Apr 6, 2018
PlantTape product promises growers a streamlined start

A belt-fed mechanical system called PlantTape promises to reduce labor costs and save time during field planting.

The industry standard is rotary or carousel-style transplanters. But many small vegetable growers are also familiar with non-motorized, single-row mechanical planters fed by a system of paper pots, where transplants are grown in individual paper containers resting in a larger plastic tray. Connected by a paper strand, the individual paper containers peel away one at a time for mechanical planting in a single row.

PlantTape planters can be set up to plant as many as eight rows at a time, with a maximum total width of 84 inches. Photos: PlantTape

The PlantTape machine adds to that concept a power drive that can handle as many as eight planting rows at a time. Multiple trays can be staged for each row, too – strands of PlantTape from separate flats are strung together with biodegradable clips. The machine features a separate mechanical module for each row, and each module hangs close to the ground and plants in rapid fire.

“What we call the module is kind of the heart” of the machine, said PlantTape President Brian Antle. “It mimics a belt-fed machine-gun.”

The machine can hold 60 trays at a time, and each tray holds 810 plants. The spacing of the rows also is adjustable, and the total width of the machine plantings can vary from 60 to 84 inches.

In this fashion, a three-person crew – a tractor driver and two machine attendants – can plant 1.5 to 2 acres in an hour, Antle said. To match that pace using current methods, a grower would need two traditional planters with about 30 people, he said.

The PlantTape machine attaches to a tractor in a three-point system and is powered by the tractor’s hydraulic drive. Antle said the machine works well with a John Deere 6150 series tractor, and can be used to plant a wide variety of crops.

Transplants are machine-seeded in paper pots with vermiculite and peat moss, and raised in nurseries prior to being replanted.

“As long as the seed can fit inside of the tape, you can grow damn near anything,” he said. “We’ve done some tomatoes, tobacco, melons, sugar beets, onions, leeks, bell peppers – we’ve done pretty much anything anyone’s ever thought of,” he said.

He added, though, that much of the current interest seems to be coming from western vegetable growers.

The technology was originally developed in Spain during the early 2000s, Antle said. It was acquired by Tanimura & Antle in 2014 for development in the United States.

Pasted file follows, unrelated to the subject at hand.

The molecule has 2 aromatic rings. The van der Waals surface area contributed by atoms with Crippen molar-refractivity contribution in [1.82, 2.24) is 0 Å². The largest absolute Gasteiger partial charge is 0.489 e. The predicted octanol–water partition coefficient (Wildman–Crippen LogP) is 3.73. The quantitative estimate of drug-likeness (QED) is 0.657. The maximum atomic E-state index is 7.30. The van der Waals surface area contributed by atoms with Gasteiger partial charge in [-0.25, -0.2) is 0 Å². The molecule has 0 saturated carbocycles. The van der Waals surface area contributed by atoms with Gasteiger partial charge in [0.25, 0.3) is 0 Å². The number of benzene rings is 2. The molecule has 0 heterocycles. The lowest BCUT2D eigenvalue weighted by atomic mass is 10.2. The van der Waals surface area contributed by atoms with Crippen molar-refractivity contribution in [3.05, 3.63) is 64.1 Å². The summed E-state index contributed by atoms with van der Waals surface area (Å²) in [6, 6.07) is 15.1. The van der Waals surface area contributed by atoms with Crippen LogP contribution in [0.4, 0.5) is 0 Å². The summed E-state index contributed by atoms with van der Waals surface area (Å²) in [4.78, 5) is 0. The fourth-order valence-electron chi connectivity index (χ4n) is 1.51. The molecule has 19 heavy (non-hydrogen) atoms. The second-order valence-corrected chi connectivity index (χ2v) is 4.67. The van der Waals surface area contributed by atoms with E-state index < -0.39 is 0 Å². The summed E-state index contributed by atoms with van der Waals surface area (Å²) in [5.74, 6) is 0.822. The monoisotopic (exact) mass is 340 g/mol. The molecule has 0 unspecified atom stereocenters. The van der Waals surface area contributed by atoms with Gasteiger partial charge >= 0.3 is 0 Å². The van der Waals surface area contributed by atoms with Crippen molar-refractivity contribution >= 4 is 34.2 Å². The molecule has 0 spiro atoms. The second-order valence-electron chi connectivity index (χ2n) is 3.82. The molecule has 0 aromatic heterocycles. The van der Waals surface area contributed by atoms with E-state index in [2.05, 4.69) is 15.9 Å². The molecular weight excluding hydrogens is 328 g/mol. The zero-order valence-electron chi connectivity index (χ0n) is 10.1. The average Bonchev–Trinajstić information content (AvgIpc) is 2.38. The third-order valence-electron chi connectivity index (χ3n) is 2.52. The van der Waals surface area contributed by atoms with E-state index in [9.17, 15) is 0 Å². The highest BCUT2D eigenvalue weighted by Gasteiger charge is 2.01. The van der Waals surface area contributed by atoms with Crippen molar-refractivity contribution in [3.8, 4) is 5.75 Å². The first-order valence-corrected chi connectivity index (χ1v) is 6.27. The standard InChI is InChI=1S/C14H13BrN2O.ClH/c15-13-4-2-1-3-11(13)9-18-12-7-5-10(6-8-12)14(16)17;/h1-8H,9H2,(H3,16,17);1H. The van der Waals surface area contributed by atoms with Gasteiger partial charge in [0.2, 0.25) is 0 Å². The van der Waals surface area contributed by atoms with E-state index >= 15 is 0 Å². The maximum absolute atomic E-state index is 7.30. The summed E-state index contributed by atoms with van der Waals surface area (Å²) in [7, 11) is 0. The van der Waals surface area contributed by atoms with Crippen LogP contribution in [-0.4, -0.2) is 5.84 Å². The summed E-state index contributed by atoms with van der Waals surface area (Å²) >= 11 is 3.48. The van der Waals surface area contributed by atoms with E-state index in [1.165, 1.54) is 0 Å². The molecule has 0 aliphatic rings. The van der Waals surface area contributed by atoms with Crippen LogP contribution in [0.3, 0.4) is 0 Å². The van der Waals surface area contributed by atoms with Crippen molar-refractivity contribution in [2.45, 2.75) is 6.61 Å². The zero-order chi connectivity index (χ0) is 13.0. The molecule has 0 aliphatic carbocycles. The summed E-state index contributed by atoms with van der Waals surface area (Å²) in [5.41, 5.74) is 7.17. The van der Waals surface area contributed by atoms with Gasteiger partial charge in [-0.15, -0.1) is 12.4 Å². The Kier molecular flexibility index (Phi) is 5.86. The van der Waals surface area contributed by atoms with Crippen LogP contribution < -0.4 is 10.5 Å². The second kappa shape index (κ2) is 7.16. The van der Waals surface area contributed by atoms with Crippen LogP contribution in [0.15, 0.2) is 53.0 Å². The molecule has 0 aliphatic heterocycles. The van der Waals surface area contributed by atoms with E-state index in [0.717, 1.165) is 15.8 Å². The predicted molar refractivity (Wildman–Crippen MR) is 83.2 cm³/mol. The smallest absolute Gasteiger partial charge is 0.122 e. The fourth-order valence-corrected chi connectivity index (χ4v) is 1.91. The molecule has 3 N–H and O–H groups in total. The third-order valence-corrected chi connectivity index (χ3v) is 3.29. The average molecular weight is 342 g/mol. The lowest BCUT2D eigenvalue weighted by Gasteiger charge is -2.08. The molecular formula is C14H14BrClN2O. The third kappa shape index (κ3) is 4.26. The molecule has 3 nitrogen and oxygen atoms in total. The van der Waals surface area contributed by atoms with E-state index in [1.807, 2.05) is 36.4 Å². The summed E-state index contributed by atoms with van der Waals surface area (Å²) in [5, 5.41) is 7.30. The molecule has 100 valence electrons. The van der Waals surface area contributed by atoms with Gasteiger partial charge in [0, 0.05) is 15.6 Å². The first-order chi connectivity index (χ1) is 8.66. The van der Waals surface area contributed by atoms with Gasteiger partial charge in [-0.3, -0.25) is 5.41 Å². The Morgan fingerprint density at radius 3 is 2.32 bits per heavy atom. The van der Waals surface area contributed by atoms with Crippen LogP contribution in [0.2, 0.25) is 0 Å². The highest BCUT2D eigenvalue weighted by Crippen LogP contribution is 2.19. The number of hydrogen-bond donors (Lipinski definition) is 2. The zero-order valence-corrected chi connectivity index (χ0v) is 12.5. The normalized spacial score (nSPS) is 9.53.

Scott Rossi, who is the director of the internal farm at Tanimura & Antle, has been working with the machines for four years. He said that growers using switching from seed planting to transplants for the first time will have to adjust their patterns of sprays, water, fertilizer and bed prep – and closely watch the transplants once they’re in.

“You have to be open-minded,” he said. “You have to be willing to change.”

The group maintains a location in Spain, and this year, the group started commercial sales in North America. It’s also being used on a trial basis in Australia during 2018.

“We’re now selling machines and plants throughout North America,” he said. “There’s 25 being built right now and they’re all spoken for. Now it’s just a matter of building them quick enough to meet the demand.”

Antle said there’s roughly a six-week build time. The modules are manufactured in Spain, and the entire machine, including the chassis, is assembled in Oregon.

The machine costs from $100,000 to $200,000 depending on the number of modules in the machine – the number of rows the grower wants to plant. Machines run an average of $165,000, he said.

Another cost is the transplants themselves. A sowing device plants seeds and vermiculite into each pocket of the strand of tape, and then they must germinate and sprout, typically in a nursery setting.

“Currently, we’re selling the transplants just because we’re the only ones with the sowing line,” he said. Antle said the sowing line machines also are for sale; however, he declined to discuss pricing for those machines.

He said that so far, the reaction from growers has been strong.

“I think people are seeing this as the future,” he said. Paper pot systems like PlantTape make it easier to plant a wider variety of transplants. “Lettuce crops, you haven’t been able to grow from transplant very well because you can’t get the right root structure.”

PlantTape is also attractive to growers because of the reduced dependency on labor, Antle said.

“I don’t think anybody’s holding their breath to see the labor situation get any better.”

– Stephen Kloosterman, Assistant Editor

Above: Transplants are automatically planted in multiple rows by the PlantTape system. Photos: Brian Antle

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